The sergeant then told Amyiah directly that the sheriff had ordered him to issue citations for disorderly conduct if her post was not removed. Fearing her parents would be arrested, Amyiah deleted her posts.
Clearly, this conduct violated Amyiah’s First Amendment rights. If the best you can offer is something vague about “disorderly conduct,” you really have no case. Whether or not the posts were 100% medically accurate is beside the point. And the statements made by the sheriff’s deputy suggest the only reason the sheriff was demanding their removal was to keep the county’s case numbers at zero. Secondary to that was mollifying the school, which has issued its own stupid statement about Amyiah’s posts.
Administrator Meicher’s update stated that, “It was brought to my attention today that there was a rumor floating out there that one of our students contracted Covid-19 while on the band trip to Florida two weeks ago. Let me assure you there is NO truth to this. This was a foolish means to get attention and the source of the rumor has been addressed. This rumor had caught the attention of our Public Health Department and she was involved in putting a stop to this nonsense. In times like this, the last thing we need out there is misinformation…”
The lawyer representing the sheriff has confirmed the actions taken by the sheriff violated Amyiah’s rights… if only inadvertently. Not all lawyers are Constitutional experts, but any lawyer engaged in defending someone against First Amendment claims should know better than to say something like this:
Sam Hall, an attorney for the sheriff, said the teenager “caused distress and panic” among other parents by claiming she had contracted the coronavirus despite getting a negative test result. (And the Milwaukee Journal Sentinel — beneficiary of First Amendment protections — should definitely know better than to state this refers to speech not protected by the Constitution.)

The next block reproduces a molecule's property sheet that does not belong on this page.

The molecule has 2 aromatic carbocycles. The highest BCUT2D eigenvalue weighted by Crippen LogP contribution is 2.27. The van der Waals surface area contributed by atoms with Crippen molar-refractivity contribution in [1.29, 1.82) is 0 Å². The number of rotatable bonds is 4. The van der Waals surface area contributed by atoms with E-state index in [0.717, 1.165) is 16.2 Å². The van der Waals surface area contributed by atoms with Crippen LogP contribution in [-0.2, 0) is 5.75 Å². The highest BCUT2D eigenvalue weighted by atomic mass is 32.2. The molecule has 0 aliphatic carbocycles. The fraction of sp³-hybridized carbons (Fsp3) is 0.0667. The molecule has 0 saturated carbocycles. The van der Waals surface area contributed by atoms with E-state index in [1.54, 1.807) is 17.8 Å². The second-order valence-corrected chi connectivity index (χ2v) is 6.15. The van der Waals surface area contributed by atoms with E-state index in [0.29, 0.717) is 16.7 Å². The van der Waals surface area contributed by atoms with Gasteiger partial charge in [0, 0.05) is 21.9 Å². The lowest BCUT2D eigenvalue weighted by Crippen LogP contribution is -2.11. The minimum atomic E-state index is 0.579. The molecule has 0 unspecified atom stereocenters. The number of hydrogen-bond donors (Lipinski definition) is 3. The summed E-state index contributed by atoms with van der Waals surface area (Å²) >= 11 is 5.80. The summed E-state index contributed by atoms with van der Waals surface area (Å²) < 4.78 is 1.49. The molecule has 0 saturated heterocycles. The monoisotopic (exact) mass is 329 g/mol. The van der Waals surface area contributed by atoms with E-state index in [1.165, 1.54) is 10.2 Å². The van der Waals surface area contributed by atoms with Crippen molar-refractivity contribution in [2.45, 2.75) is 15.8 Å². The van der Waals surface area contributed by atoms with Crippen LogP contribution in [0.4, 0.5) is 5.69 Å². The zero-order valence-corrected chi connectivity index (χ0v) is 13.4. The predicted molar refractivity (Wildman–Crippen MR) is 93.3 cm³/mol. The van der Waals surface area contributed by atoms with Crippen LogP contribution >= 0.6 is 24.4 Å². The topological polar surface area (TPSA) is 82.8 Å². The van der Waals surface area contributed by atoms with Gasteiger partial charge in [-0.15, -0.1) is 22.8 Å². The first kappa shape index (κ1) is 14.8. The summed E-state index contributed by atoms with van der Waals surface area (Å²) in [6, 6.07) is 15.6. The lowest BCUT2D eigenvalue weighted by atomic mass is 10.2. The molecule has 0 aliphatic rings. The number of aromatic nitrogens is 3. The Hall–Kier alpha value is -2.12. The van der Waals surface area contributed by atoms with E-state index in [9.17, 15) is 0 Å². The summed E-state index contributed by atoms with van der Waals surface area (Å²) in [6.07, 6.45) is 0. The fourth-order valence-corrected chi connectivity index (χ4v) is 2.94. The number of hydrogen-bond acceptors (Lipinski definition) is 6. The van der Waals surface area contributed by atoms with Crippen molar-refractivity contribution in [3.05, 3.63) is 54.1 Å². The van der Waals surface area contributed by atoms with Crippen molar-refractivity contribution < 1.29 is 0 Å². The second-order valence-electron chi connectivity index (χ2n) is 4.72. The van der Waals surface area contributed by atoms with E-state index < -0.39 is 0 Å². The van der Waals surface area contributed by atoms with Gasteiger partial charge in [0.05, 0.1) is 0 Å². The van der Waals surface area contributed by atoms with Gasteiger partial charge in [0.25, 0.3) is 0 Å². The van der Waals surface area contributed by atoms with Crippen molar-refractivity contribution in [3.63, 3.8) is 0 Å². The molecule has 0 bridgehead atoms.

“This case is nothing more than a 2020 version of screaming fire in a crowded theater,” he said, referring to speech that is not protected by the First Amendment.
This is a tell that your litigation opponent is the sucker at the table. That line is pulled from a Supreme Court decision that treated certain anti-war speech as a criminal offense, rather than protected speech. This precedent was walked back in a later Supreme Court decision. And it’s notable that everyone who quotes this line to defend their First Amendment violations omits one key word: “falsely.” It’s not illegal to truthfully scream fire in a crowded theater or even to do so while the existence of an actual fire may still be in dispute. The smell of smoke alone can justify shouts of fire.
If this is the legal defense the sheriff plans to mount (“aggressively,” according to his legal rep), he’s screwed. The school could have spoken to the student’s family directly and expressed its concerns with the post. And that may have been resolved amicably. Or everyone could have done nothing and lived through the apparent panic Amyiah’s posts failed to provoke. But everyone got stupid and now there’s a Constitutional lawsuit to be dealt with. Discretion is only a positive when it’s exercised in a way that’s beneficial.